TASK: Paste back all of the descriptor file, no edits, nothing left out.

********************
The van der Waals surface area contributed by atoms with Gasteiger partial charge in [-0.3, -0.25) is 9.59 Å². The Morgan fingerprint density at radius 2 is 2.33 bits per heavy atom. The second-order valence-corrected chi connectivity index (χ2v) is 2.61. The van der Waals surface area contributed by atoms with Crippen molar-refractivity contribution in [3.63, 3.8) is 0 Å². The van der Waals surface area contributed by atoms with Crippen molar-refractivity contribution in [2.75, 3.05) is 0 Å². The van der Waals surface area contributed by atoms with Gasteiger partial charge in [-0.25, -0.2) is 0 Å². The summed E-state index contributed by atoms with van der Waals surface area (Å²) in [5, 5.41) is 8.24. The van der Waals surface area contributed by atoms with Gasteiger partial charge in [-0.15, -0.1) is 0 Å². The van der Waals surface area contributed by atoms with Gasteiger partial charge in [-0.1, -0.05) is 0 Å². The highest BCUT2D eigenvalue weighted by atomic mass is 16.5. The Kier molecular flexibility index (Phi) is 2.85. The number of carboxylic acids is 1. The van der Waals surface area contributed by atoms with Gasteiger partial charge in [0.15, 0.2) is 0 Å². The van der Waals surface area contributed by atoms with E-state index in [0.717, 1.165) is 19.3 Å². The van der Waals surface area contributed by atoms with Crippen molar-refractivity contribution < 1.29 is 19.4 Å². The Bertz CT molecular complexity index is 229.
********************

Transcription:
The van der Waals surface area contributed by atoms with Gasteiger partial charge in [-0.3, -0.25) is 9.59 Å². The Morgan fingerprint density at radius 2 is 2.33 bits per heavy atom. The second-order valence-corrected chi connectivity index (χ2v) is 2.61. The van der Waals surface area contributed by atoms with Crippen molar-refractivity contribution in [3.63, 3.8) is 0 Å². The van der Waals surface area contributed by atoms with Crippen molar-refractivity contribution in [2.75, 3.05) is 0 Å². The van der Waals surface area contributed by atoms with Gasteiger partial charge in [-0.25, -0.2) is 0 Å². The summed E-state index contributed by atoms with van der Waals surface area (Å²) in [5, 5.41) is 8.24. The van der Waals surface area contributed by atoms with Gasteiger partial charge in [-0.15, -0.1) is 0 Å². The van der Waals surface area contributed by atoms with Gasteiger partial charge in [-0.1, -0.05) is 0 Å². The highest BCUT2D eigenvalue weighted by atomic mass is 16.5. The Kier molecular flexibility index (Phi) is 2.85. The number of carboxylic acids is 1. The van der Waals surface area contributed by atoms with Gasteiger partial charge in [0.15, 0.2) is 0 Å². The van der Waals surface area contributed by atoms with E-state index in [0.717, 1.165) is 19.3 Å². The van der Waals surface area contributed by atoms with Crippen molar-refractivity contribution < 1.29 is 19.4 Å². The Bertz CT molecular complexity index is 229.